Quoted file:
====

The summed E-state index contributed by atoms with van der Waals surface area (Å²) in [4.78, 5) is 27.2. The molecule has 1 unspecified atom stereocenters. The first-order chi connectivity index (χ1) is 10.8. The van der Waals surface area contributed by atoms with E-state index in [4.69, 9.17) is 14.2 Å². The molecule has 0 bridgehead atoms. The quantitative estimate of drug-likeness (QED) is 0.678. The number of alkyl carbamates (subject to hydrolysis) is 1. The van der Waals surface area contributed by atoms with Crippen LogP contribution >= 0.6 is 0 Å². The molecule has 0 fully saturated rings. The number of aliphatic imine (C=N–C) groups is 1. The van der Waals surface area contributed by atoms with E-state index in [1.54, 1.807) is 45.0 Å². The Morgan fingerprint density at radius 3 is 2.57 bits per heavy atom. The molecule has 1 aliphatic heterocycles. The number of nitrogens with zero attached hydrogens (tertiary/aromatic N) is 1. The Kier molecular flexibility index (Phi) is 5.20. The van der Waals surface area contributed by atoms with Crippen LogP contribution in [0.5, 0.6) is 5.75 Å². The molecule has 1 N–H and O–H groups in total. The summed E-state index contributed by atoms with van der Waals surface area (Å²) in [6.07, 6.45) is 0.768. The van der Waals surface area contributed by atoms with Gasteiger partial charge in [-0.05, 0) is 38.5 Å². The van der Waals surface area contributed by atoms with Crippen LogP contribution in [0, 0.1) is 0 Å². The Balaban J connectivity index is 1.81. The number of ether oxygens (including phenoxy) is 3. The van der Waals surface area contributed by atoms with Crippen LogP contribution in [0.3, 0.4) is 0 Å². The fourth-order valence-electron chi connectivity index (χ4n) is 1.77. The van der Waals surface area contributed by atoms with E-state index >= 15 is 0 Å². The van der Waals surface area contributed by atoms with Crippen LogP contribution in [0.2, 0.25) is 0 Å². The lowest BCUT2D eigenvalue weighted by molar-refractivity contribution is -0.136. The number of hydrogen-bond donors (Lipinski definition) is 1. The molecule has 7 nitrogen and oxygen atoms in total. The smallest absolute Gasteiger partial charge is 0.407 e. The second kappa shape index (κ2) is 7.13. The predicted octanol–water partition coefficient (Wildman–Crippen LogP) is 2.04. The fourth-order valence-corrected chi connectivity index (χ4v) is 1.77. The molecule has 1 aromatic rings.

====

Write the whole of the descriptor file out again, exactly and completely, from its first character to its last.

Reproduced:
The summed E-state index contributed by atoms with van der Waals surface area (Å²) in [4.78, 5) is 27.2. The molecule has 1 unspecified atom stereocenters. The first-order chi connectivity index (χ1) is 10.8. The van der Waals surface area contributed by atoms with E-state index in [4.69, 9.17) is 14.2 Å². The molecule has 0 bridgehead atoms. The quantitative estimate of drug-likeness (QED) is 0.678. The number of alkyl carbamates (subject to hydrolysis) is 1. The van der Waals surface area contributed by atoms with Crippen LogP contribution >= 0.6 is 0 Å². The molecule has 0 fully saturated rings. The number of aliphatic imine (C=N–C) groups is 1. The van der Waals surface area contributed by atoms with E-state index in [1.54, 1.807) is 45.0 Å². The Morgan fingerprint density at radius 3 is 2.57 bits per heavy atom. The molecule has 1 aliphatic heterocycles. The number of nitrogens with zero attached hydrogens (tertiary/aromatic N) is 1. The Kier molecular flexibility index (Phi) is 5.20. The van der Waals surface area contributed by atoms with Crippen LogP contribution in [0.5, 0.6) is 5.75 Å². The molecule has 1 N–H and O–H groups in total. The summed E-state index contributed by atoms with van der Waals surface area (Å²) in [6.07, 6.45) is 0.768. The van der Waals surface area contributed by atoms with Gasteiger partial charge in [-0.05, 0) is 38.5 Å². The van der Waals surface area contributed by atoms with Crippen LogP contribution in [0, 0.1) is 0 Å². The Balaban J connectivity index is 1.81. The number of ether oxygens (including phenoxy) is 3. The van der Waals surface area contributed by atoms with Crippen LogP contribution in [0.3, 0.4) is 0 Å². The fourth-order valence-electron chi connectivity index (χ4n) is 1.77. The van der Waals surface area contributed by atoms with E-state index >= 15 is 0 Å². The van der Waals surface area contributed by atoms with Crippen LogP contribution in [0.2, 0.25) is 0 Å². The lowest BCUT2D eigenvalue weighted by molar-refractivity contribution is -0.136. The number of hydrogen-bond donors (Lipinski definition) is 1. The molecule has 7 nitrogen and oxygen atoms in total. The smallest absolute Gasteiger partial charge is 0.407 e. The second kappa shape index (κ2) is 7.13. The predicted octanol–water partition coefficient (Wildman–Crippen LogP) is 2.04. The fourth-order valence-corrected chi connectivity index (χ4v) is 1.77. The molecule has 1 aromatic rings.